Everything as to what you become and as to what you accomplish for the glory of God and His kingdom depends upon prayer as it depends on nothing else in the world. (Author unknown)
In Romans 12:12 we are told: “Be joyful in hope, patient in affliction, faithful in prayer” (emphasis mine J.G.). The other means of communicating with God, Bible reading and Bible study, can take many forms. Thematic and random reading of Scripture passages are used much today through the many daily devotion books on the market and the popular use of booklets such as Today and Daily Bread.
These are very commendable devotionals if the Bible passage is read as well as the written message; but in our day, some Christians limit their devotions exclusively to the piecemeal Bible passage reading. This has some limitations. Using seldom this method alone one reads a complete chapter or book of the Bible; nor does one read through the entire Bible, losing the chronological, historical order and context of Scripture. This type of Bible reading, used exclusively, hinders one from reading and understanding the whole of God’s message to us. It is like receiving a letter from someone and reading only parts of it, but not its entirety. You’ll never know what you are missing in the author’s message if you never read the letter from beginning to end, even if you read some parts over again and again. If it’s an important letter, you will want to read all of it, and reread it. God’s Word, His message to us, needs the same response; it must be read totally, and reread. The thematic or random reading of Scripture is excellent to use, but it should not be the Christian’s singular method of devotions.
The Bible can be read from Genesis through Revelation by reading a chapter, a book, or a part of a chapter or book each day. For variety, one can listen to a chapteror part of a chapter or book of the Bible each day on cassette. My husband and I find this method enjoyable for our bedtime devotions. Athird method for reading through the Bible which I have found very helpful and a great blessing, is using the pamphlet entitled: “Through the Bible 1997” (or whatever year it is). This brochure is published by the National Association of Evangelicals, PO Box 28, Wheaton, IL 60189. A person must make a daily time commitment for reading approximately three or four chapters a day to complete the entire Bible in one year. The brochure has a square for checking off each day’s designated Scripture passages. This provides an easy, accurate reading record. The daily scheduled reading is divided well chronologically, which is helpful, particularly in the latter books of the Old Testament. Passages from the Psalms are suggested reading for each Sunday throughout the year. I highly recommend reading through the Bible this way. Reading the Bible so consistently in larger segments lends itself well to seeing repetitions and themes which God places in Scripture. I used a Bible which had easy reading print and I highlighted verses of promise, comfort, hope and strength. It has made that Bible especially precious and valuable to me. I also made written notes regarding significant passages and concepts. Reading and studying God’s Word this way was insightful and spiritually strengthening. The pamphlets can be ordered in large quantities at a very reasonable price. I would urge churches to do so and to make them available at the beginning of each new year.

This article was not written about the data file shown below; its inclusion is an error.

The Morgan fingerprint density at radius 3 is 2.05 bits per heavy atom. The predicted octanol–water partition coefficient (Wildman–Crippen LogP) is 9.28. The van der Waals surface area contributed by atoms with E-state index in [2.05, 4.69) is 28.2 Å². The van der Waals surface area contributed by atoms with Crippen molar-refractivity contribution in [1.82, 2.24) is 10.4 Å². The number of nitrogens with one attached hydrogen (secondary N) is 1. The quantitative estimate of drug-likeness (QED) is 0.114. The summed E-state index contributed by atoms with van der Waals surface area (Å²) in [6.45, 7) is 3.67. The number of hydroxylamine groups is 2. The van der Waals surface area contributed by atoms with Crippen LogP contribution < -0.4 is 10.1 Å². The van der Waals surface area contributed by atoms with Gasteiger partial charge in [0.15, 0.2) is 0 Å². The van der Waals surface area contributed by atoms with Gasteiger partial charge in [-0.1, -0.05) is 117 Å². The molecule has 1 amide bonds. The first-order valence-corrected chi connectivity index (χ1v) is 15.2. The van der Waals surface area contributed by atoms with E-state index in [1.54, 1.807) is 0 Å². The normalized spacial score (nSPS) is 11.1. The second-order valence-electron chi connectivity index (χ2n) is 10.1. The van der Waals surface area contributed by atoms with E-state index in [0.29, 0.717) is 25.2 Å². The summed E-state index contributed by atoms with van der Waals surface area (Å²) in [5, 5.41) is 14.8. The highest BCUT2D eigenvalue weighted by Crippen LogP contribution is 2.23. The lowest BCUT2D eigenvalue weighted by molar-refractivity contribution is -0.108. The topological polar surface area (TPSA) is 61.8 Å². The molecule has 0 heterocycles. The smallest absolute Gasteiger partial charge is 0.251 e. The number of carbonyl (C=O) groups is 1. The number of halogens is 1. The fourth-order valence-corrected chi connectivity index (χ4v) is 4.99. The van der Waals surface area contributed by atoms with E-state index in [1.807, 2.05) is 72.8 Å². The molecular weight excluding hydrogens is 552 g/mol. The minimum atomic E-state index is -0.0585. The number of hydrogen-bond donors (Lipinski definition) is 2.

Prayer and Bible reading can be done any time of the day or night and any number of times in a day. Willful neglect of devotions has serious consequences for the spiritual life of the believer. Christian, be sure to devote adequate time and energy to Bible reading, study and prayer. If you are not devoted to devotions, you will soon become delinquent in having faithful devotions, filling your time and using your energy for something or someone else to which you are giving greater priority. Child of God, I urge you to concentrate your devotion on God, your relationship with Him through Jesus Christ, and the work of the Holy Spirit in your heart, through reading and studying God’s Word while praying faithfully. Follower of Christ, be “devoted to devotions.”
Jan Groenendyk was a Christian School teacher for twenty years. Her husband is Rev. Marion Groenendyk and they are members of First Zeeland CRC, Zeeland, MI.